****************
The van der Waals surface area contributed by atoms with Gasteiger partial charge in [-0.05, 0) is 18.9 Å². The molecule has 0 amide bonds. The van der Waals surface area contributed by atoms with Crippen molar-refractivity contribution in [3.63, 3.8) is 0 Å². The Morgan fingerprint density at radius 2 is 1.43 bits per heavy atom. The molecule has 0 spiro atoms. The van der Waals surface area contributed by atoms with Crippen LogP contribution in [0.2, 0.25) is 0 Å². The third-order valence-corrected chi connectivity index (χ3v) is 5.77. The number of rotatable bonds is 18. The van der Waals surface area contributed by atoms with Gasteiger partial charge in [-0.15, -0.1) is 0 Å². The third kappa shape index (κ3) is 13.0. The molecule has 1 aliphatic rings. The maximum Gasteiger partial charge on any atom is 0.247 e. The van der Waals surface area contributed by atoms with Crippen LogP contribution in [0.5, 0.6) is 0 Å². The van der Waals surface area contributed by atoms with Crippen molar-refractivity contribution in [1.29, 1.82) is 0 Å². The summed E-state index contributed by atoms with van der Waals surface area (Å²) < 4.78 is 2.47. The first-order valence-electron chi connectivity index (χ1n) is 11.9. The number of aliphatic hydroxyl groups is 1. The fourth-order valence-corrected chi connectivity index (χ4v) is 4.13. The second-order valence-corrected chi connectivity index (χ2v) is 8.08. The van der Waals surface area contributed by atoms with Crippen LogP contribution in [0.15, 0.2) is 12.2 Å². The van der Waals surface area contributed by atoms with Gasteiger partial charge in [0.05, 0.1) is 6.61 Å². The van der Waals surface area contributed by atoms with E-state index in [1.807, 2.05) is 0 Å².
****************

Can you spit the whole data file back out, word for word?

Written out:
The van der Waals surface area contributed by atoms with Gasteiger partial charge in [-0.05, 0) is 18.9 Å². The molecule has 0 amide bonds. The van der Waals surface area contributed by atoms with Crippen molar-refractivity contribution in [3.63, 3.8) is 0 Å². The Morgan fingerprint density at radius 2 is 1.43 bits per heavy atom. The molecule has 0 spiro atoms. The van der Waals surface area contributed by atoms with Crippen LogP contribution in [0.2, 0.25) is 0 Å². The third-order valence-corrected chi connectivity index (χ3v) is 5.77. The number of rotatable bonds is 18. The van der Waals surface area contributed by atoms with Gasteiger partial charge in [-0.15, -0.1) is 0 Å². The third kappa shape index (κ3) is 13.0. The molecule has 1 aliphatic rings. The maximum Gasteiger partial charge on any atom is 0.247 e. The van der Waals surface area contributed by atoms with Crippen LogP contribution in [0.5, 0.6) is 0 Å². The van der Waals surface area contributed by atoms with Crippen molar-refractivity contribution in [1.29, 1.82) is 0 Å². The summed E-state index contributed by atoms with van der Waals surface area (Å²) < 4.78 is 2.47. The first-order valence-electron chi connectivity index (χ1n) is 11.9. The number of aliphatic hydroxyl groups is 1. The fourth-order valence-corrected chi connectivity index (χ4v) is 4.13. The second-order valence-corrected chi connectivity index (χ2v) is 8.08. The van der Waals surface area contributed by atoms with Crippen LogP contribution in [0.15, 0.2) is 12.2 Å². The van der Waals surface area contributed by atoms with Gasteiger partial charge in [0.05, 0.1) is 6.61 Å². The van der Waals surface area contributed by atoms with E-state index in [1.807, 2.05) is 0 Å².